Christianity reached Abyssinia as early as the first century ce, as mentioned in the New Testament.10 However, it was not officially declared the state religion until 330 ce, and only then as an integral part of the Apostolic Coptic Orthodox Church in Egypt, established by St. Mark. The Armenians, the Syrian Jacobites, the Copts, and the Ethiopians make up the Eastern Orthodox churches, designated as the monophysites after the Council of Chalcedon in 451 ce.11 The Abyssinian Church was led by a bishop (abuna) appointed by the Coptic bishopric of Alexandria.12 It remained part of the Coptic Church until 1959 when the churches separated due to deteriorating relationships between Egyptian president Gamal Abdel Nasser and the emperor of Ethiopia. Since the Ethiopian church had gained autonomy, the Coptic Orthodox pope of Alexandria granted the church its own patriarch. Numerically it still remains the largest of all the Eastern Orthodox churches, and continues to exert considerable influence in modern Ethiopia.

The Ethiopians and the Holy Sepulcher

In common with the other Christian apostolic churches, the Ethiopian church has had a continuous presence in Jerusalem since the mid-thirteenth century until the present, with a special bond to the Church of the Holy Sepulcher. The Ethiopians had minor holdings inside the church, but lost them in the nineteenth century. Historically, what were considered the three “minor” churches – the Abyssinian, the Coptic, and the Syriac – had their properties and privileges under the aegis of the Armenian Church, which shares “ownership” of the Holy Sepulcher equally with the Latin and Greek Orthodox churches. The Ethiopians had possession of St. Helena’s Chapel,13 but they lost it to the Armenians in 1838 when an epidemic wiped out the Abyssinian clergy. The Egyptian Copts, who had a stronger presence in the Holy Sepulcher, moved in and mistreated the surviving Ethiopian monks, seizing their assets so that currently the Ethiopians have no holdings inside the church.14 Their sole possession is what remains of a medieval Crusader cloister, now a courtyard, on the roof of the Armenian St. Helena’s Chapel. They also hold two adjoining chapels, strategically situated on the sole access leading down to the main entrance of the Church of the Holy Sepulcher. The roof/courtyard can also be reached from the major thoroughfare of the Old City, Suq Khan al-Zayt, after Zalatimo’s sweets shop.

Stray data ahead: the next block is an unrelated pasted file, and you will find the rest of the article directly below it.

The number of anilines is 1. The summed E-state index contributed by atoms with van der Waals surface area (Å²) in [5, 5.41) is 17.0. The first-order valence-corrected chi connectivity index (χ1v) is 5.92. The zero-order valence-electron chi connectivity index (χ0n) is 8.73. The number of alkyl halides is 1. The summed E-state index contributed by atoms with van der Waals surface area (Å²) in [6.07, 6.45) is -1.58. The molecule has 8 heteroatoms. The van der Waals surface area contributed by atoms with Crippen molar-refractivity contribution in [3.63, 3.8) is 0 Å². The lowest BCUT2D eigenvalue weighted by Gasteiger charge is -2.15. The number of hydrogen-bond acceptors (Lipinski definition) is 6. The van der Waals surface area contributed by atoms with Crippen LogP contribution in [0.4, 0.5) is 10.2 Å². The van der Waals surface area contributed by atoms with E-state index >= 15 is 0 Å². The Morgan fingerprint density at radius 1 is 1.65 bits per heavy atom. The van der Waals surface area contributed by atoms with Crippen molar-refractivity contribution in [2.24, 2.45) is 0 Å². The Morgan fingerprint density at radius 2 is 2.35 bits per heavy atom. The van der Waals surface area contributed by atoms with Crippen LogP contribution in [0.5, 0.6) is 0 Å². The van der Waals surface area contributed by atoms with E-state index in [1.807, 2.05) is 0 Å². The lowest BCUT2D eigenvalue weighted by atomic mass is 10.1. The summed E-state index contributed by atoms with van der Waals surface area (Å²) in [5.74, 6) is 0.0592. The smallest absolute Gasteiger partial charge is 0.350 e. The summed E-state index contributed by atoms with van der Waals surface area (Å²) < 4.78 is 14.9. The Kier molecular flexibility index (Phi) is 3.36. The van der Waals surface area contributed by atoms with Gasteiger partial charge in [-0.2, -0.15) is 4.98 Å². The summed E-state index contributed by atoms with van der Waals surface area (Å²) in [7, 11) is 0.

The Ethiopians named their rooftop area Dayr al-Sultan (Monastery of Solomon). A Washington Post article in 1993 described the living situation of the monks and nuns as several primitive, unsanitary, residential cabins. The article elaborates

The Ethiopians have tried for years to get the Israeli minister of religious affairs to assist them in doing desperately needed repairs on the roofs of the single-level mud huts. Two months ago, the government rebuilt a wall that collapsed during a snow storm last year. Some of the hovels are in such disrepair they have to be cordoned off.

Unsuspecting tourists enter the compound unaware of the monks worsening conditions. They are greeted by a foul smell that is masked with strong disinfectant emanating from the broken down toilets. The tiny courtyard is surrounded by nearly forty makeshift, dingy gray structures. An online petition circulated in 2011 urging Israel’s prime minister to repair the monastery suggests that the poor conditions have persisted.17 More recently, St. Michael Church closed due to a roof collapse caused by repair work on the Holy Sepulcher.18 On the other hand, the convent which houses the Coptic patriarchate is an elaborate structure built on an old cistern located on the north side of the rooftop courtyard. Two Ethiopian chapels on the south end of the courtyard, the Chapel of the Angels and the adjoining Chapel of Saint Michael, provide the only access from the rooftop down to the Holy Sepulcher (figures 1 and 2). This posed a predicament for the Coptic clergy who had to cross the Ethiopian courtyard and go through the locked Ethiopian chapels in order to gain access to the stairs leading down to the Holy Sepulcher (figure 3)